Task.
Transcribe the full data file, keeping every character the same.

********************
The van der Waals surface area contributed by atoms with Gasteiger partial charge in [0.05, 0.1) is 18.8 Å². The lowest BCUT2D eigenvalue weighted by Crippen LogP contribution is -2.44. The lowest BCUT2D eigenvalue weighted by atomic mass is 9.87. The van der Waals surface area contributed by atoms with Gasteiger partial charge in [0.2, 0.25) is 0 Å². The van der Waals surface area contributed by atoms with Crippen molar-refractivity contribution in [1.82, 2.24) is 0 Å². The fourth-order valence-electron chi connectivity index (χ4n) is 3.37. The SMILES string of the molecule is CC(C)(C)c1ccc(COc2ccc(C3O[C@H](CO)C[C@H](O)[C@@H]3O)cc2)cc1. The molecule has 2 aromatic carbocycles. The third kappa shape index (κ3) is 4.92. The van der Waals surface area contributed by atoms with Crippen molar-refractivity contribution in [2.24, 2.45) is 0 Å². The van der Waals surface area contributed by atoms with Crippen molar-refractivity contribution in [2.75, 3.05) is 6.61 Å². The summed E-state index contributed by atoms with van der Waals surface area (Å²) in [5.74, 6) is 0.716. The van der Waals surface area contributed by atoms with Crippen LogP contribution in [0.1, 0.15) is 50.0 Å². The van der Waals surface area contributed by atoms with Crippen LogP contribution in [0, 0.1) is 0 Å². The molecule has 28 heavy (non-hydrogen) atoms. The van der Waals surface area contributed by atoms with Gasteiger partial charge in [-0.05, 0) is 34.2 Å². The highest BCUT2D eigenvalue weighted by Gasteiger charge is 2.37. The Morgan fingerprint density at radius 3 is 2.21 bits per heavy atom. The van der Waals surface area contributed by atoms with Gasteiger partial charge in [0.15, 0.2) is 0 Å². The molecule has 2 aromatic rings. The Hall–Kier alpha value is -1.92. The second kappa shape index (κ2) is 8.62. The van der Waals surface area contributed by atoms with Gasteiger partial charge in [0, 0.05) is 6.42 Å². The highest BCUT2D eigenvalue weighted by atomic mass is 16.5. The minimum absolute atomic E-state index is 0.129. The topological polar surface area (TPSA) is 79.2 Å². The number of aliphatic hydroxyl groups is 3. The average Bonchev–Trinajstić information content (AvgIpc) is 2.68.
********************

The van der Waals surface area contributed by atoms with Gasteiger partial charge in [0.05, 0.1) is 18.8 Å². The lowest BCUT2D eigenvalue weighted by Crippen LogP contribution is -2.44. The lowest BCUT2D eigenvalue weighted by atomic mass is 9.87. The van der Waals surface area contributed by atoms with Gasteiger partial charge in [0.2, 0.25) is 0 Å². The van der Waals surface area contributed by atoms with Crippen molar-refractivity contribution in [1.82, 2.24) is 0 Å². The fourth-order valence-electron chi connectivity index (χ4n) is 3.37. The SMILES string of the molecule is CC(C)(C)c1ccc(COc2ccc(C3O[C@H](CO)C[C@H](O)[C@@H]3O)cc2)cc1. The molecule has 2 aromatic carbocycles. The third kappa shape index (κ3) is 4.92. The van der Waals surface area contributed by atoms with Crippen molar-refractivity contribution in [2.24, 2.45) is 0 Å². The van der Waals surface area contributed by atoms with Crippen molar-refractivity contribution in [2.75, 3.05) is 6.61 Å². The summed E-state index contributed by atoms with van der Waals surface area (Å²) in [5.74, 6) is 0.716. The van der Waals surface area contributed by atoms with Crippen LogP contribution in [0.1, 0.15) is 50.0 Å². The van der Waals surface area contributed by atoms with Crippen LogP contribution in [0, 0.1) is 0 Å². The molecule has 28 heavy (non-hydrogen) atoms. The van der Waals surface area contributed by atoms with Gasteiger partial charge in [-0.05, 0) is 34.2 Å². The highest BCUT2D eigenvalue weighted by Gasteiger charge is 2.37. The Morgan fingerprint density at radius 3 is 2.21 bits per heavy atom. The van der Waals surface area contributed by atoms with Gasteiger partial charge in [0.15, 0.2) is 0 Å². The molecule has 2 aromatic rings. The Hall–Kier alpha value is -1.92. The second kappa shape index (κ2) is 8.62. The van der Waals surface area contributed by atoms with Gasteiger partial charge in [0, 0.05) is 6.42 Å². The highest BCUT2D eigenvalue weighted by atomic mass is 16.5. The minimum absolute atomic E-state index is 0.129. The topological polar surface area (TPSA) is 79.2 Å². The number of aliphatic hydroxyl groups is 3. The average Bonchev–Trinajstić information content (AvgIpc) is 2.68.